The Bluetooth SIG group has issued a security notice giving details about a major bug in the technology’s protocols. It is known as the KNOB Bluetooth vulnerability and it affects the security and privacy of millions devices, especially IOT ones.
The KNOB Bluetooth Vulnerability Is a Serious Issue Concerning Bluetooth-Enabled Devices
A team of security specialists have detected a critical threat that affects Bluetooth-enabled devices. It is known as the KNOB Bluetooth vulnerability and effectively allows malicious operators to attack target end devices while at the same time stealing sensitive encryption keys during the connection initiation process. As a consequence the criminals will be able to hijack all traffic and user interactions. All of this represents a tremendous threat to Bluetooth devices however the problem has been found to be coming from the protocol standards themselves. The security reports indicate that the issue comes from the technical specifications which were created 20 years ago!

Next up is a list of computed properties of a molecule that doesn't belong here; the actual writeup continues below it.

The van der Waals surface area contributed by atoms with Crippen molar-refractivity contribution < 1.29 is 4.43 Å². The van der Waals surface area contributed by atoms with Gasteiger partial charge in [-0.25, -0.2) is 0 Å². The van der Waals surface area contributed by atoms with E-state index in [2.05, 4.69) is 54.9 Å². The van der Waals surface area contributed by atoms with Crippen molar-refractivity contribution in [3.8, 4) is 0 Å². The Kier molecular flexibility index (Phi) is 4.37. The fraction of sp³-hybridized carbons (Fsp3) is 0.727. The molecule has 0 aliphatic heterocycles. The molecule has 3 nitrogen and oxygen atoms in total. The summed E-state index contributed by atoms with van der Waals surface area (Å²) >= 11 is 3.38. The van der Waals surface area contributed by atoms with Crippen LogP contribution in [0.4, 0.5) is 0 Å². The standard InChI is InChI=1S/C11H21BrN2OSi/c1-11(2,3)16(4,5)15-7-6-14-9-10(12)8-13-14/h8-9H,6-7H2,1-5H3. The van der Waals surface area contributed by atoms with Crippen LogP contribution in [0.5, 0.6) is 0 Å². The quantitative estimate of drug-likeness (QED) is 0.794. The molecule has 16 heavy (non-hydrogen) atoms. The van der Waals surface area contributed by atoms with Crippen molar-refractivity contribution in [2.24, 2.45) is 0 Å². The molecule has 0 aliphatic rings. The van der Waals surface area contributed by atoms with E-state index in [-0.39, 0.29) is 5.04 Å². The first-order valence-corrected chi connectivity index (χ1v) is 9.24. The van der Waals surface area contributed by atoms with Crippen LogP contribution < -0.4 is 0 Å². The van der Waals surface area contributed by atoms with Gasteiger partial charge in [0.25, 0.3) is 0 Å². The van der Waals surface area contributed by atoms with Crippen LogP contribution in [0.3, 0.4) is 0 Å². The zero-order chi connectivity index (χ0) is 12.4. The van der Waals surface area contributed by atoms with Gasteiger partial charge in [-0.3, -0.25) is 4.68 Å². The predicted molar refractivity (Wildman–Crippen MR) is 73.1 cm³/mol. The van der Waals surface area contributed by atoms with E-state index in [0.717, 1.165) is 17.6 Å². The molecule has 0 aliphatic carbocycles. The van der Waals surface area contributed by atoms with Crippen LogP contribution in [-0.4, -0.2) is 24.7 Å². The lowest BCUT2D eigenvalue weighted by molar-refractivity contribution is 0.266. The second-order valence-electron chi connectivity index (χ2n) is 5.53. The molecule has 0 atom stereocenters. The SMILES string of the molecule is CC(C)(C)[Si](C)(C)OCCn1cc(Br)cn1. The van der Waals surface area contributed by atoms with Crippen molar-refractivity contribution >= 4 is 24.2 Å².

The KNOB Bluetooth vulnerability can be used against devices that feature the technology from v1.0 to 5.1. In short the attackers can be used to make two or more victim devices to use a single encryption key during the initial connection request. When this is done the hackers will be able to very easily brute force it actively eavesdrop on the contents. As a consequence the following malicious actions can be undertaken:
- Surveillance of the Victims
- Manipulation of Contents
- Injecting Code and Data in Active Transmissions
The affected Bluetooth device owners will have no knowledge that this is done as the flaw affects them on a protocol level and there can be no notification that the hackers have accessed their data. The posted security disclosure notes that chips from all major manufacturers are affected: Intel, Apple, Broadcom and Qualcomm.
At the moment there is no information if there are any exploits done by malicious users. To remediate this issue the Bluetooth SIG group is recommending that all manufacturers change the number of key length sizes in the Bluetooth protocol implementation in their chips and devices. This will make it significantly harder to brute force the keys. Users should expect firmware updates in the coming months that will hopefully fix the KNOB Bluetooth vulnerability.